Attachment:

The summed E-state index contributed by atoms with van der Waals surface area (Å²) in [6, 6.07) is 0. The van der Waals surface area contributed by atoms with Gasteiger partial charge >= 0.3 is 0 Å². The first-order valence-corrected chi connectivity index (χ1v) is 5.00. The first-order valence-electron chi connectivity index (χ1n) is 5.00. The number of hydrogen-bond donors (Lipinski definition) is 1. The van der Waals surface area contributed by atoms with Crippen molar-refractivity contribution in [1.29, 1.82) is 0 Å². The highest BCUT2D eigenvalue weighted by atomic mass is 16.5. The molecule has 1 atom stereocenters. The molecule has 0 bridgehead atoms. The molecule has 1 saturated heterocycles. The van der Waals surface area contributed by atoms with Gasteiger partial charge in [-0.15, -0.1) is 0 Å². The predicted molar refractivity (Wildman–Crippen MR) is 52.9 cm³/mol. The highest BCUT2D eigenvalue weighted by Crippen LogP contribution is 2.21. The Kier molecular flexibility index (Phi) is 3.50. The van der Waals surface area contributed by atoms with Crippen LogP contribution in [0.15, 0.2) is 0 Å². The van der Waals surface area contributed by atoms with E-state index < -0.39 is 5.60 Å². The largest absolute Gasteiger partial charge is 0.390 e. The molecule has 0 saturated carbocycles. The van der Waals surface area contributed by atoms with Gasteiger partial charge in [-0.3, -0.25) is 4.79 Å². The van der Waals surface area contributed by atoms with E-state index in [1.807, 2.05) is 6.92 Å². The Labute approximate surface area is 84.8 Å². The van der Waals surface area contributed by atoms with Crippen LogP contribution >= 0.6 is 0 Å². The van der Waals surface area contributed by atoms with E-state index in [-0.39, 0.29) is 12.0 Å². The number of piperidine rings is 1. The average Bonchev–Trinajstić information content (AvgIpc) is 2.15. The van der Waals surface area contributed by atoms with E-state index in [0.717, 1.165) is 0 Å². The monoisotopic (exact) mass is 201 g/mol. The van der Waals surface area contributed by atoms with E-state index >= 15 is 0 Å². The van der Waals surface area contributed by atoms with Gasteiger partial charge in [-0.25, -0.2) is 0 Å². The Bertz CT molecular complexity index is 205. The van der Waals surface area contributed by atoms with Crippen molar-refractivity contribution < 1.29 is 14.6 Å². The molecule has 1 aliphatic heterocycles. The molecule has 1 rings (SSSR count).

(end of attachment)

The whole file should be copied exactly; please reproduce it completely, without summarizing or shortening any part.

The summed E-state index contributed by atoms with van der Waals surface area (Å²) in [6, 6.07) is 0. The van der Waals surface area contributed by atoms with Gasteiger partial charge >= 0.3 is 0 Å². The first-order valence-corrected chi connectivity index (χ1v) is 5.00. The first-order valence-electron chi connectivity index (χ1n) is 5.00. The number of hydrogen-bond donors (Lipinski definition) is 1. The van der Waals surface area contributed by atoms with Crippen molar-refractivity contribution in [1.29, 1.82) is 0 Å². The highest BCUT2D eigenvalue weighted by atomic mass is 16.5. The molecule has 1 atom stereocenters. The molecule has 0 bridgehead atoms. The molecule has 1 saturated heterocycles. The van der Waals surface area contributed by atoms with Gasteiger partial charge in [-0.15, -0.1) is 0 Å². The predicted molar refractivity (Wildman–Crippen MR) is 52.9 cm³/mol. The highest BCUT2D eigenvalue weighted by Crippen LogP contribution is 2.21. The Kier molecular flexibility index (Phi) is 3.50. The van der Waals surface area contributed by atoms with Crippen LogP contribution in [0.15, 0.2) is 0 Å². The van der Waals surface area contributed by atoms with E-state index < -0.39 is 5.60 Å². The largest absolute Gasteiger partial charge is 0.390 e. The molecule has 0 saturated carbocycles. The van der Waals surface area contributed by atoms with Gasteiger partial charge in [-0.3, -0.25) is 4.79 Å². The van der Waals surface area contributed by atoms with E-state index in [1.807, 2.05) is 6.92 Å². The Labute approximate surface area is 84.8 Å². The van der Waals surface area contributed by atoms with Crippen LogP contribution >= 0.6 is 0 Å². The van der Waals surface area contributed by atoms with E-state index in [-0.39, 0.29) is 12.0 Å². The number of piperidine rings is 1. The average Bonchev–Trinajstić information content (AvgIpc) is 2.15. The van der Waals surface area contributed by atoms with E-state index in [0.717, 1.165) is 0 Å². The monoisotopic (exact) mass is 201 g/mol. The van der Waals surface area contributed by atoms with E-state index >= 15 is 0 Å². The van der Waals surface area contributed by atoms with Gasteiger partial charge in [-0.25, -0.2) is 0 Å². The Bertz CT molecular complexity index is 205. The van der Waals surface area contributed by atoms with Crippen molar-refractivity contribution < 1.29 is 14.6 Å². The molecule has 1 aliphatic heterocycles. The molecule has 1 rings (SSSR count).